3 Responses to “Follow up on criteria and feedback on streaming solutions for CTTAB meetings”

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  1. Phil Mocek says:

    Any technology used to provide remote public access to public meetings should be based on open standards to the degree that such is available and reliable. While proprietary server-side software may be appropriate where budget allows, the public should not be required to run proprietary software client-side in order to view City-provided video or audio streams. Thus, any streaming system that requires the use of client programs that that run exclusively on closed-source operating systems such as Mac OS or Windows would be inappropriate for this use. Similarly, any software which requires proprietary Web browser plugins for viewing, such as Flash or Silverlight, is also inappropriate. Choice of codecs should favor those that are not patent-encumbered (e.g., Ogg/Theora, VP8, etc.)

    The goal, here, should be to provide maximum public access, not to boost the sales of software companies. Civic engagement should not hinge on people’s willingness to use software whose internal workings we are barred from examining, sharing, and improving. Viewers of video streams of City of Seattle meetings should be able to watch in standard, free, cross-platform client software such as VLC, or in-browser with HTML5 video.

    My Web searches for technical specifications of streaming capabilities of Microsoft Office 365 (I assume that is what was meant by “o365″) did not turn up relevant information.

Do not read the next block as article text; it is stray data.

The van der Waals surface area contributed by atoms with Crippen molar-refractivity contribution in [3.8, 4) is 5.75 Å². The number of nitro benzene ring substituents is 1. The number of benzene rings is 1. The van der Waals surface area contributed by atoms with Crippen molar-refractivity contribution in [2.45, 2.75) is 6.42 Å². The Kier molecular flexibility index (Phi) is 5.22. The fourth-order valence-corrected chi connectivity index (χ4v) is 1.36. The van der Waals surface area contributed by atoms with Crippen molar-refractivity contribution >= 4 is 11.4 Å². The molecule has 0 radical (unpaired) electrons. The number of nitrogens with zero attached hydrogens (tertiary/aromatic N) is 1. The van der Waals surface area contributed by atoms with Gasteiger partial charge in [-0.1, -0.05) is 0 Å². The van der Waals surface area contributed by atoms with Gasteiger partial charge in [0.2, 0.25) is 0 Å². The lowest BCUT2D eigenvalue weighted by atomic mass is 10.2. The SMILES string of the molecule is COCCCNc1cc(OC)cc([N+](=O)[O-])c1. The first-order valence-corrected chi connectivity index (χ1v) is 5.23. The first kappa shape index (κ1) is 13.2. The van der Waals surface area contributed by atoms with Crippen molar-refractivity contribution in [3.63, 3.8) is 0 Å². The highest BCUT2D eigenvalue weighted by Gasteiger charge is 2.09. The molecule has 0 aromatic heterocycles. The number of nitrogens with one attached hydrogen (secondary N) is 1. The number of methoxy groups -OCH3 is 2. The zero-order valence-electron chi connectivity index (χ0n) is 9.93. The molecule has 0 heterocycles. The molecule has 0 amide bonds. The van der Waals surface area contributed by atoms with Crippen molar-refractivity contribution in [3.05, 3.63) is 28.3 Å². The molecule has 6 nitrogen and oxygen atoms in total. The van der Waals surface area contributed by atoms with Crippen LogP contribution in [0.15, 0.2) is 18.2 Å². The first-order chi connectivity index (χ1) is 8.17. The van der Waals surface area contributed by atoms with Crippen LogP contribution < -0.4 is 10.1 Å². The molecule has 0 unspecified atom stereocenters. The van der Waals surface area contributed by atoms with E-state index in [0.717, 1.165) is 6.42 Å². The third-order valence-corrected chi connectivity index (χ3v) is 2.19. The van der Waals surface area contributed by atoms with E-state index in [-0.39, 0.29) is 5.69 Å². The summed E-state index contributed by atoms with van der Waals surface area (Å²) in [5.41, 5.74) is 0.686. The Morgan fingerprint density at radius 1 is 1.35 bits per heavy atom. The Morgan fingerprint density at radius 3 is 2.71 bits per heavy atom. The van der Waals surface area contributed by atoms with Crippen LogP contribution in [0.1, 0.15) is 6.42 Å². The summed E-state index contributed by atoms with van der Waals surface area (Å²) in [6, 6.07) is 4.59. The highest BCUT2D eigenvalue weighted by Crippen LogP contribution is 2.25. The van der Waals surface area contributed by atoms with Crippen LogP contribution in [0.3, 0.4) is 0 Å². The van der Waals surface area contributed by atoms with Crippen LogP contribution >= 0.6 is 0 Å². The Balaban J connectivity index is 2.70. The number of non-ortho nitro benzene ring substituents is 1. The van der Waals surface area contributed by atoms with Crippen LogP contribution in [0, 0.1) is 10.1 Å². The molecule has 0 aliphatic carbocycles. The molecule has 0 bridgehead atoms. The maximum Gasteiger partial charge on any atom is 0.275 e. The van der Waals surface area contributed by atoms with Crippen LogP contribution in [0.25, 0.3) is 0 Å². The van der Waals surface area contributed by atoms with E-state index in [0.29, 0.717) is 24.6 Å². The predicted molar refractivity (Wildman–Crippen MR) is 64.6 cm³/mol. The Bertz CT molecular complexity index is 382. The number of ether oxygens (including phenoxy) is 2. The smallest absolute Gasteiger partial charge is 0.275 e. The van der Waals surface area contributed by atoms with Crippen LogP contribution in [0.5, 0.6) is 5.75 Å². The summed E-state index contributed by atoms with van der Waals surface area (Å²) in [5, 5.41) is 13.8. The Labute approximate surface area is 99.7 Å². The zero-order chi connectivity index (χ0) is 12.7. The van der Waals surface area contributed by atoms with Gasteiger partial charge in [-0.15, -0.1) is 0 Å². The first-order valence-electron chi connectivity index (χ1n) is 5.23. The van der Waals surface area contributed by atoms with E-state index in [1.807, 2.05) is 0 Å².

2. Ben Krokower says:

    Hi Phil,

    These points are all well taken, and I happen to agree with them personally, as well. As you say, if the goal is to provide maximum public access, then there shouldn’t be an immediate barrier of entry of installing a plug-in or downloading a client prior to engaging in a public meeting.

    I’ve seen the federal government has used Google Hangouts extensively, which has no technical barrier of entry (no plug-ins and is OS-agnostic) but obviously requires everyone to have Google Accounts, which brings along a whole other set of concerns.

    When CTTAB has received updates from DoIT on the live-streaming capabilities, we’ve been told that O365 has some built in capabilities. My assumption has always been that this means they would be using Lync internally for video meetings, and that it might be able to be adapted for external use as well. Obviously, this is not ideal. We will keep having this discussion, and try to understand where things are headed

    Thank you,
    Ben Krokower
    Chair, CTTAB

  3. Phil Mocek says:

    I don’t find a requirement that remote participants install a browser plugin or download and install client software to be unacceptable. That is likely a requirement, and depends entirely on the existing capabilities of his or her computing device. I do find it unacceptable to require them to use proprietary technology when free (most significantly, free as in free speech) alternatives are available. We should not require people who wish to participate, even as observers, to do business with third parties or to run software compiled from source code they are barred from examining, improving, and sharing, in order to participate.

    I completely agree about the problematic nature of using Google’s proprietary videoconferencing system for participation in public process. Nobody should be required to check in and get permission from (i.e., to register or create an account with) Google, the U.S. government, or even with City of Seattle, in order to observe a public meeting.

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